After a recent observation, my supervisor commented that the students did not seem engaged in the activity. I was surprised because the students were busy working. How can you tell if students are really “engaged”? —P., Oklahoma
Ask your supervisor what he or she saw (or did not see). What indicators would have determined “engagement” in your class? How does this differ from your observation of being busy?
In the meantime, here’s some food for thought. I asked at a workshop: Can you be visibly busy but not intellectually engaged in a task? The attendees generally responded yes, with examples of chores such as housecleaning.
The follow-up question required more thought: Can you be intellectually engaged without being visibly busy? We had a great discussion on creativity, reflecting, and thinking about a topic but appearing to others as daydreaming or not paying attention (i.e., not busy).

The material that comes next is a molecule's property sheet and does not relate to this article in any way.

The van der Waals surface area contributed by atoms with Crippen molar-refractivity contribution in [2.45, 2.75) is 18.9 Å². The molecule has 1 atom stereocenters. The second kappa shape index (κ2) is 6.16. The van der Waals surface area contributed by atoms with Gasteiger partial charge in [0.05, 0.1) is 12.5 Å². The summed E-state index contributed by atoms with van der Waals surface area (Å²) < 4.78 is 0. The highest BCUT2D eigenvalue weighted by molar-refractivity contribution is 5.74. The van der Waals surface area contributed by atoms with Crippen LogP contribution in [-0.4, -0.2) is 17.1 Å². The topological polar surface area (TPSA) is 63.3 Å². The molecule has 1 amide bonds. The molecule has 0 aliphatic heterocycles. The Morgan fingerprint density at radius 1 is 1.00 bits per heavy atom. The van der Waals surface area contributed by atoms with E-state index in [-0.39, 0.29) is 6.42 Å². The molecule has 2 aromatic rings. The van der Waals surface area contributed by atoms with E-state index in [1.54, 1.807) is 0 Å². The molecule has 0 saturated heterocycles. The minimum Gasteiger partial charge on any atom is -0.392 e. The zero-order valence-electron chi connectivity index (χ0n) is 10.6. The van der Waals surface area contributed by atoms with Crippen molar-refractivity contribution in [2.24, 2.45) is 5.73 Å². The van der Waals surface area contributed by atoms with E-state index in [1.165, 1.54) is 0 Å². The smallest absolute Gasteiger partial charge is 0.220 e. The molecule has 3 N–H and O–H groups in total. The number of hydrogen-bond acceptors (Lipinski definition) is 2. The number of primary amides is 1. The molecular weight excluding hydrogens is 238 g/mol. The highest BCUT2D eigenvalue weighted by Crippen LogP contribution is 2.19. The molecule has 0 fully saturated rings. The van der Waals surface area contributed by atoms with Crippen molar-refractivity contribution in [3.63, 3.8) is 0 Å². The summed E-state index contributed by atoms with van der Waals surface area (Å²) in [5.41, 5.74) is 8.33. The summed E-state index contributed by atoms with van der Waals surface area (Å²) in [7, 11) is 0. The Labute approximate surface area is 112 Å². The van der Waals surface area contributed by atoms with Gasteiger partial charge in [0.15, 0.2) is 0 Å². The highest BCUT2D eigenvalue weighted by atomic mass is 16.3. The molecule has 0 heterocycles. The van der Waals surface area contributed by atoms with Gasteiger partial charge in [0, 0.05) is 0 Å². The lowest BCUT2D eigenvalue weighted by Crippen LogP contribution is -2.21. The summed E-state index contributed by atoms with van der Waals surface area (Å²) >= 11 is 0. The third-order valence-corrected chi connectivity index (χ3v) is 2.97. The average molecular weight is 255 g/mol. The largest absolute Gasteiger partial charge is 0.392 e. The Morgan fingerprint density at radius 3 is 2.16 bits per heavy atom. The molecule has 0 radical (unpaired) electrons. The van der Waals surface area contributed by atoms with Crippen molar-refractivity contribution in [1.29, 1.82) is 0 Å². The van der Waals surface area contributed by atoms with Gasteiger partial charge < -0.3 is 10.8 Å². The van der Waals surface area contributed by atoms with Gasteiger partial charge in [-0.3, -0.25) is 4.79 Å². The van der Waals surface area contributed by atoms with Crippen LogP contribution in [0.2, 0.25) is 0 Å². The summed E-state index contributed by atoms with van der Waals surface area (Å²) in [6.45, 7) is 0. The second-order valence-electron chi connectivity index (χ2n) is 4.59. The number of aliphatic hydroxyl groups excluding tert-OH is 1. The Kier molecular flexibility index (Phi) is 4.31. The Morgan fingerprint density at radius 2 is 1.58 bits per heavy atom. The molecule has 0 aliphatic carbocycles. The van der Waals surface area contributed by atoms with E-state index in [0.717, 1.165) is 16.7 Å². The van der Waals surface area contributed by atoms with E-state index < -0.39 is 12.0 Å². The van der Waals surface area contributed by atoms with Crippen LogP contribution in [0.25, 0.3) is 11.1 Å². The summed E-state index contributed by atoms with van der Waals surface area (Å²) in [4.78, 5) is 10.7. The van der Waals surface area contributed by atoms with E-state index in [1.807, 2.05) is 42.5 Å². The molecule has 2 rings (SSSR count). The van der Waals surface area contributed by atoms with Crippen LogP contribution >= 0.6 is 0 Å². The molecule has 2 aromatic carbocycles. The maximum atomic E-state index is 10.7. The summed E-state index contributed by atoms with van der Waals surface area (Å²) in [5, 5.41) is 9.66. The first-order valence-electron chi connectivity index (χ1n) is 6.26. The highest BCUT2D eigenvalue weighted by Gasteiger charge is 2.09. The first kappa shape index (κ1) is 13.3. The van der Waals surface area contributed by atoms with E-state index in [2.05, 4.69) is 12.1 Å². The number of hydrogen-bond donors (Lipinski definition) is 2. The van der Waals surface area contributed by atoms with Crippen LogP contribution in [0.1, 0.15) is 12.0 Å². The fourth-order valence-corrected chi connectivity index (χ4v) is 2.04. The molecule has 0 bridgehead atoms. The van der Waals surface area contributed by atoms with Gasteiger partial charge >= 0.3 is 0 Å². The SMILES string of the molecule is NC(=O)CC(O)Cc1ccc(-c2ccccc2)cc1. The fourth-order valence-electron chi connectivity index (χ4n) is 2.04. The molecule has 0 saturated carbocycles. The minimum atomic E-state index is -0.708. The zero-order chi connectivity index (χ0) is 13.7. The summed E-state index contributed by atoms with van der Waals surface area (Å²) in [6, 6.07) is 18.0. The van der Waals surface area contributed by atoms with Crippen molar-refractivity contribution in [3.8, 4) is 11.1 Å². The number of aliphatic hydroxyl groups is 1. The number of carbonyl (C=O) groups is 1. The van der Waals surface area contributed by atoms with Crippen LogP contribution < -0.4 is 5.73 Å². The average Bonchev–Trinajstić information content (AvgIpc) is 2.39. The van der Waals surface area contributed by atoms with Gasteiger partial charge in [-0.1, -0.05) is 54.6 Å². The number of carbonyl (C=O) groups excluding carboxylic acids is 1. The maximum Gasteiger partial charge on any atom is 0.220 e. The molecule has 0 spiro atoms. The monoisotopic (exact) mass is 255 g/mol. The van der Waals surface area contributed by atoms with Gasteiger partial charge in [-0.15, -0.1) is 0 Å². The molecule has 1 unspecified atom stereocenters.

I found it was easy to keep students visibly busy with low-level tasks (filling in a worksheet, following directions in a cookbook lab activity). They usually complied with my instructions.
But students had a motivation beyond compliance during other activities—especially those that involved student choices, challenges, creativity, or other higher level thinking. I noticed several indicators of this in my middle school classes, including:
- Electricity and excitement in the classroom (unquantifiable, but you’ll know it when it happens);
- Conversations such as “What if we try this”, “I wonder…”;
- “Bums” in the air— during cooperative activities, students pushed the desks together and some were kneeling on the chairs or bending over the tables to get their heads closer to their partners
- Fewer requests for the restrooms or water fountains
And best of all – “Is class over already? Can we finish this tomorrow?”